After his mother-in-law was diagnosed with Motor Neurone Disease (MND), Dr Allan McRae began collaborating with researchers in the Sporadic ALS Australia Systems Genomics Consortium (SALSA-SGC).
“I saw firsthand the devastation this disease causes for both the patient and their family and friends,” said Dr McRae.
This firsthand experience spurred on his motivation to investigate biomarkers of the disease in the hopes of speeding up diagnosis, monitor disease progression, and to identify potential treatment options.
As part of his research, Dr McRae hopes that by characterising neurological protein levels measured in blood plasma, these proteins may serve as biomarkers, helping to predict disease risk or diagnosis.
“These proteins are generated in the central nervous system and are presumably released into the blood plasma from neurons that are damaged in MND,” he says.
“Proteins represent the main layer of information transfer from the genome to disease and represent the largest class of drug targets.
“This means that findings from our study of protein differences have strong potential for identifying new biomarkers for disease diagnosis and progression monitoring, as well as identifying possible drug targets.”
Learn more about Dr Allen McRae’s project here.
For over seven years, FightMND has been working to find a cure for MND by funding bold and outstanding research from around Australia and overseas. Dr McRae is one of this year’s successful grant recipients, receiving an IMPACT grant, co-funded by FightMND and MND and Me Foundation based in Queensland.
Dr McRae’s research project has been awarded $250,000 in honour of Murray Geale, a Queensland man living with MND. The grant was awarded in recognition of Murray’s incredible contributions to the research of MND through significant fundraising, awareness-raising and research project and initiative participation. Murray also played a pivotal role on the inaugural MND Research Summit Committee.
Mr Geale said he felt humbled and thankful that the grant was named in his honour and credited much of his impact on MND research to the support of his friends and family.
“The naming of the IMPACT Grant in my honour is a tremendous recognition of the work that my family and friends – particularly my cycling friends – have done when it comes to not only raising much-needed funds for research but also getting the message out to the broader community that MND research is the key to solving the MND riddle and importantly developing effective treatments,” Mr Murray said.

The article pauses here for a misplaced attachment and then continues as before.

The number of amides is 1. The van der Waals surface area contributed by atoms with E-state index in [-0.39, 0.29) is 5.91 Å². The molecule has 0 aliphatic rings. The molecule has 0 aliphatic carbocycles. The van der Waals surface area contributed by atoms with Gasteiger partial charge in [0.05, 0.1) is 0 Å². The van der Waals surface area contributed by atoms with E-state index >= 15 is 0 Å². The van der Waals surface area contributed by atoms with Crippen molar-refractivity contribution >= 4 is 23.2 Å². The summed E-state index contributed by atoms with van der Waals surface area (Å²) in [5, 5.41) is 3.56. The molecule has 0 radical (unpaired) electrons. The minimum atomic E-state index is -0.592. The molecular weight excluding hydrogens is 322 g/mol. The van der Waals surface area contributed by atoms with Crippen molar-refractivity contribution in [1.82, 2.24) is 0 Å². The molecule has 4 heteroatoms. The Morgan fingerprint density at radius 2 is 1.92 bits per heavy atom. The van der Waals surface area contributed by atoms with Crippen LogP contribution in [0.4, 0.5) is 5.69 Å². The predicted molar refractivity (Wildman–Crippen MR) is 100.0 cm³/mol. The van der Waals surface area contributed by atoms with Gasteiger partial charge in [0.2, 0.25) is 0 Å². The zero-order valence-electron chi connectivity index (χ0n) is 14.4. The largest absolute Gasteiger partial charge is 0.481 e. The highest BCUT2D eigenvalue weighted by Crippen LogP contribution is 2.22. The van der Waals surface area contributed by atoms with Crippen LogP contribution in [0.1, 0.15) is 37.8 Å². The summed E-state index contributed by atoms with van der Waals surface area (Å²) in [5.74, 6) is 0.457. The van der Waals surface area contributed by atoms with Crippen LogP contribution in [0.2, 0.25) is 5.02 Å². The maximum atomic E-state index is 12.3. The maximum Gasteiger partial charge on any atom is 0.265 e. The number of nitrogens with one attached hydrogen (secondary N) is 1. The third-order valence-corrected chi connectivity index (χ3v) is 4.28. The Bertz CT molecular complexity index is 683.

“What excites me about Allan’s research is that it may lead to the establishment of an effective disease biomarker which in turn will assist in MND diagnosis and the effectiveness of MND treatments.”
Dr McRae is a first-time funding recipient from FightMND and MND and Me, and it is also the first time his group has received funding to focus on MND specifically, meaning that his group will be able to firmly establish this branch of research into the future.
“Without dedicated funding, we would not be able to analyse sufficient numbers of samples to draw solid conclusions…samples provided by MND patients are a precious resource, and it would be difficult to justify performing this experiment at a smaller scale,” Dr McRae said.
Research like that being conducted by Dr McRae and his team is essential to not only improving the lives of those living with MND and making steps towards eventually finding a cure but offering hope for people living with the disease.
“MND patients go through many emotions. Post-diagnosis, you are told “get your life in order”; you do; then you wait for the disease to advance and steal your life,” said Mr Geale.
“However, many living with MND also live in hope and it is this hope that, in my opinion, underpins an MND patients’ willingness to participate in promising research and clinical trials… to have hope that there will be a chance that we may live a normal life. Hope is that powerful force that pushes back on despair and we all need hope.”
“Researchers are the torch bearers of our hope,” Mr Geale added.
Funding for new research would not be possible with the generous contribution and donations of the FightMND Army. While research is expensive, and it takes time, thanks to ongoing donations, Australia’s research capacity and capability continues to grow. Every day we are learning more about how to fight back against the Beast and deliver the knockout blow.
If you’d like to learn more about this year’s successful research grant recipients, please visit fightmnd.org.au/cure/